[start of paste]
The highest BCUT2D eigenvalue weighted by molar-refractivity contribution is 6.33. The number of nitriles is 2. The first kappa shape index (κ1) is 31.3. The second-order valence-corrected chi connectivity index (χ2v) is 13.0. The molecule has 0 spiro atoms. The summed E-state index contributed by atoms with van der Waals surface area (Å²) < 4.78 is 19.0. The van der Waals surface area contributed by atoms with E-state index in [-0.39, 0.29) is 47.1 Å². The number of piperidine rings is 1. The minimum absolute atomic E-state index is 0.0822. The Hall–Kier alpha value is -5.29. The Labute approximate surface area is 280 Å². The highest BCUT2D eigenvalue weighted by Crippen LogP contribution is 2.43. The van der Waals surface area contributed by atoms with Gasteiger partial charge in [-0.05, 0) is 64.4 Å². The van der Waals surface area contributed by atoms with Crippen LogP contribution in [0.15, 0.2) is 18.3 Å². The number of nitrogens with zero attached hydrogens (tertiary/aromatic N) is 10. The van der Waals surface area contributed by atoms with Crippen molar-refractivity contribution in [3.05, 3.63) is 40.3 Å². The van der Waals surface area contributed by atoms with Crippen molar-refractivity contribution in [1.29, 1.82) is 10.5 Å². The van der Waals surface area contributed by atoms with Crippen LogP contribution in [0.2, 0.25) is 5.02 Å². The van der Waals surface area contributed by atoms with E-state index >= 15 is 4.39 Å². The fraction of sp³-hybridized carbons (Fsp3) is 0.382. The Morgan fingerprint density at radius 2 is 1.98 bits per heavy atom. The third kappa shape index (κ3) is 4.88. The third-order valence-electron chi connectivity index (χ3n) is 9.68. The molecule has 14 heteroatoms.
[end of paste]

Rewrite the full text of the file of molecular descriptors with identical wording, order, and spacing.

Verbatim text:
The highest BCUT2D eigenvalue weighted by molar-refractivity contribution is 6.33. The number of nitriles is 2. The first kappa shape index (κ1) is 31.3. The second-order valence-corrected chi connectivity index (χ2v) is 13.0. The molecule has 0 spiro atoms. The summed E-state index contributed by atoms with van der Waals surface area (Å²) < 4.78 is 19.0. The van der Waals surface area contributed by atoms with E-state index in [-0.39, 0.29) is 47.1 Å². The number of piperidine rings is 1. The minimum absolute atomic E-state index is 0.0822. The Hall–Kier alpha value is -5.29. The Labute approximate surface area is 280 Å². The highest BCUT2D eigenvalue weighted by Crippen LogP contribution is 2.43. The van der Waals surface area contributed by atoms with Gasteiger partial charge in [-0.05, 0) is 64.4 Å². The van der Waals surface area contributed by atoms with Crippen LogP contribution in [0.15, 0.2) is 18.3 Å². The number of nitrogens with zero attached hydrogens (tertiary/aromatic N) is 10. The van der Waals surface area contributed by atoms with Crippen molar-refractivity contribution in [3.05, 3.63) is 40.3 Å². The van der Waals surface area contributed by atoms with Crippen molar-refractivity contribution in [1.29, 1.82) is 10.5 Å². The van der Waals surface area contributed by atoms with Crippen LogP contribution in [0.2, 0.25) is 5.02 Å². The van der Waals surface area contributed by atoms with E-state index >= 15 is 4.39 Å². The fraction of sp³-hybridized carbons (Fsp3) is 0.382. The Morgan fingerprint density at radius 2 is 1.98 bits per heavy atom. The third kappa shape index (κ3) is 4.88. The third-order valence-electron chi connectivity index (χ3n) is 9.68. The molecule has 14 heteroatoms.